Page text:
How tree shrews (Tupaia belangeri) perform in a searching task: Evidence for strategy use

Alessandro Bartolomucci, Gabriel De Biurrun, Eberhard Fuchs

Research output: Contribution to journalArticlepeer-review

12 Scopus citations

Abstract

This study investigated how male tree shrews (Tupaia belangen) performed in a searching task while in their home cages and assessed whether different food distributions affected their performance. The animals were faced with a holeboard containing 9 food sources arranged in a 3 × 3 matrix or in 3 clusters, each containing 3 sources. Animals tended to start and end the trials from preferred locations, thereafter solving the task by strategically organizing the reward collection according to a minimum-distance principle. In the cluster configuration, they visited the sources hierarchically. Food distribution did not affect the performance. Comparison with data from mice and capuchin monkeys revealed that tree shrews and capuchins solved the task in a similar strategic way, whereas mice did not. These findings attract particular attention because of the phylogenetic position of tree shrews, which are regarded as closely related to primates.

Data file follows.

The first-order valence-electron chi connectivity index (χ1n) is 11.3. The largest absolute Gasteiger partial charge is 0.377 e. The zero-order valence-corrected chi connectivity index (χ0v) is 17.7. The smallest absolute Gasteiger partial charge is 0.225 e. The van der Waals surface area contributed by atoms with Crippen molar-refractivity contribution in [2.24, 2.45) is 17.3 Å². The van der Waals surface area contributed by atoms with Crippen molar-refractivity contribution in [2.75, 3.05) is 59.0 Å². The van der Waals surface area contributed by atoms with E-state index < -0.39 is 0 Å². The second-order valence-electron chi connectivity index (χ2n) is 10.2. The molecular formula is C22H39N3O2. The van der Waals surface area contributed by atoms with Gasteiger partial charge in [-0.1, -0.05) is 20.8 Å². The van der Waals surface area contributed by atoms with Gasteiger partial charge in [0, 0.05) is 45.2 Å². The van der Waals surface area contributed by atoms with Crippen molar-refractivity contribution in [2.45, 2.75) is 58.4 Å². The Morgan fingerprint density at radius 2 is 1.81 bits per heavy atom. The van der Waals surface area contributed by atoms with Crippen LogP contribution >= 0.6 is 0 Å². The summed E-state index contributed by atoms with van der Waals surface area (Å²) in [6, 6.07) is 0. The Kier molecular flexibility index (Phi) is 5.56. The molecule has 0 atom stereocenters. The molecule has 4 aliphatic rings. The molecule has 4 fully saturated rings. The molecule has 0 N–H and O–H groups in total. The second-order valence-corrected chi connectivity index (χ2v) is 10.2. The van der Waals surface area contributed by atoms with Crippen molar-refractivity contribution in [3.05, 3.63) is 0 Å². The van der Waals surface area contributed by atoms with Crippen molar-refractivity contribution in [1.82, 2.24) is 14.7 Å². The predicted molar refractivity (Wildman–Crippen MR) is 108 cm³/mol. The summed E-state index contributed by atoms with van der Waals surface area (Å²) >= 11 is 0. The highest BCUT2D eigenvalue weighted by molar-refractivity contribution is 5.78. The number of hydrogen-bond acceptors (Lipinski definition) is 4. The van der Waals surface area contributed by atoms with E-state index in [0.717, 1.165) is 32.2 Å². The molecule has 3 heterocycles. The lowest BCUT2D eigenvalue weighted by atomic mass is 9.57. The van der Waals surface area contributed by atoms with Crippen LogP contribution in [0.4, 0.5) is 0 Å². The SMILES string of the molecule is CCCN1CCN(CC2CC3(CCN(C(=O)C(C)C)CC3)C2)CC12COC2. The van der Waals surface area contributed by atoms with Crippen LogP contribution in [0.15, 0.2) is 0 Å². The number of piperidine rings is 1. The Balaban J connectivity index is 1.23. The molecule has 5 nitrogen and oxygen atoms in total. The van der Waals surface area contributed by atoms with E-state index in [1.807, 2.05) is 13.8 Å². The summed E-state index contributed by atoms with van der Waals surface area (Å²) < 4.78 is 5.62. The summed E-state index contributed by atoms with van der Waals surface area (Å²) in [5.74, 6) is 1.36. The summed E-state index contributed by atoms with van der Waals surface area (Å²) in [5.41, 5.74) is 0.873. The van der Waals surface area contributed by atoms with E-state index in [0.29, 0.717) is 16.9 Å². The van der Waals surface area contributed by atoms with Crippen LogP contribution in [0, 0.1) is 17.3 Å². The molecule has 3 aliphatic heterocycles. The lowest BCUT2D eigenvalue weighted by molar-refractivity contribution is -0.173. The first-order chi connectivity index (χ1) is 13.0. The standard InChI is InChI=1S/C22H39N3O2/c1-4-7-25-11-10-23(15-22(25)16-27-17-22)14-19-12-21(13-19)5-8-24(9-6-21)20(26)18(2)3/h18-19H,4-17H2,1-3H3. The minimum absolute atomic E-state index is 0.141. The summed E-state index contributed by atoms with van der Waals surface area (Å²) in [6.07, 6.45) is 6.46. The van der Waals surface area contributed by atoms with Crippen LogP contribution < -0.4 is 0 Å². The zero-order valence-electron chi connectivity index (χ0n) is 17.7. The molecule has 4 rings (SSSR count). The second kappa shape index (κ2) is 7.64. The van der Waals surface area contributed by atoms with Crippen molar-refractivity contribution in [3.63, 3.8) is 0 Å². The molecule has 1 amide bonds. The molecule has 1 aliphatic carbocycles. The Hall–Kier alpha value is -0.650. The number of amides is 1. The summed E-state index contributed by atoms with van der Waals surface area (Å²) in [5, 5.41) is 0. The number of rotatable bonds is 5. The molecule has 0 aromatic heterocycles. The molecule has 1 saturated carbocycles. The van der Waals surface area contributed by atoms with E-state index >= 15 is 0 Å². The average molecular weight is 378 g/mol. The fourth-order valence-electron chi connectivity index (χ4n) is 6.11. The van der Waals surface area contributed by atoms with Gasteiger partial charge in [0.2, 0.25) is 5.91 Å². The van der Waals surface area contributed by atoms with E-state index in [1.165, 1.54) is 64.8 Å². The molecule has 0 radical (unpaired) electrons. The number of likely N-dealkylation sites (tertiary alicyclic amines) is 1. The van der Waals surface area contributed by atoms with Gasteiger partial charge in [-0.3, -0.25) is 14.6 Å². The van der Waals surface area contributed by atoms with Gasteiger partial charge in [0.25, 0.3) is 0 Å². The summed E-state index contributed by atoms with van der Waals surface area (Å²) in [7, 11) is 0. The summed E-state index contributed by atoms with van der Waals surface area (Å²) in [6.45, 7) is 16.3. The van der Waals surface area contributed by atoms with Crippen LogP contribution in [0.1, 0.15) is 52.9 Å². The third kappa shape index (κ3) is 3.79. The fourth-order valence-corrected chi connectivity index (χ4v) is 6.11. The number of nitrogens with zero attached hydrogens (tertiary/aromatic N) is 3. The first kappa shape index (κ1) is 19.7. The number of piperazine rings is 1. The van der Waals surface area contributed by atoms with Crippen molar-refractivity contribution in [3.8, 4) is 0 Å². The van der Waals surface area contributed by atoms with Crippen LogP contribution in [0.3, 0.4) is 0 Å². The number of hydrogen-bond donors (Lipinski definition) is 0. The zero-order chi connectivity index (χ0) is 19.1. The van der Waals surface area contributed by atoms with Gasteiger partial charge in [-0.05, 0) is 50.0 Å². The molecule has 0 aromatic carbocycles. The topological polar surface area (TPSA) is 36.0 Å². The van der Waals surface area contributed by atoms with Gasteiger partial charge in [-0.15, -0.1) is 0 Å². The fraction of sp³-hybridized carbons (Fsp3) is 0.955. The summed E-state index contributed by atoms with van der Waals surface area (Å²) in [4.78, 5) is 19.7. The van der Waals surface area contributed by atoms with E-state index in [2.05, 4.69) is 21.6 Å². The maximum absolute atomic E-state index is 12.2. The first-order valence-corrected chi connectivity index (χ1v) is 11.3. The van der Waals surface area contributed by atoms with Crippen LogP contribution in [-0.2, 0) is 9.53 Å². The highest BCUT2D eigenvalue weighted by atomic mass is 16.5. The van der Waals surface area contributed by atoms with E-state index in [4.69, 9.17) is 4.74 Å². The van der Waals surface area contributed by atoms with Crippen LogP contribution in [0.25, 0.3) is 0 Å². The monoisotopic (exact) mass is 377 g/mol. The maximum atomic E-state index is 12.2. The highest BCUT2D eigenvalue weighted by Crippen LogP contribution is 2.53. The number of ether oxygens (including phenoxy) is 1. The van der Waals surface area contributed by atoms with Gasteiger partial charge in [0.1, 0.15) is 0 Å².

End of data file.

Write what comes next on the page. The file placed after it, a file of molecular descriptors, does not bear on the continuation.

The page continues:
Original languageEnglish (US)
Pages (from-to)344-350
Number of pages7
JournalJournal of Comparative Psychology
Volume115
Issue number4
DOIs
StatePublished - Dec 2001

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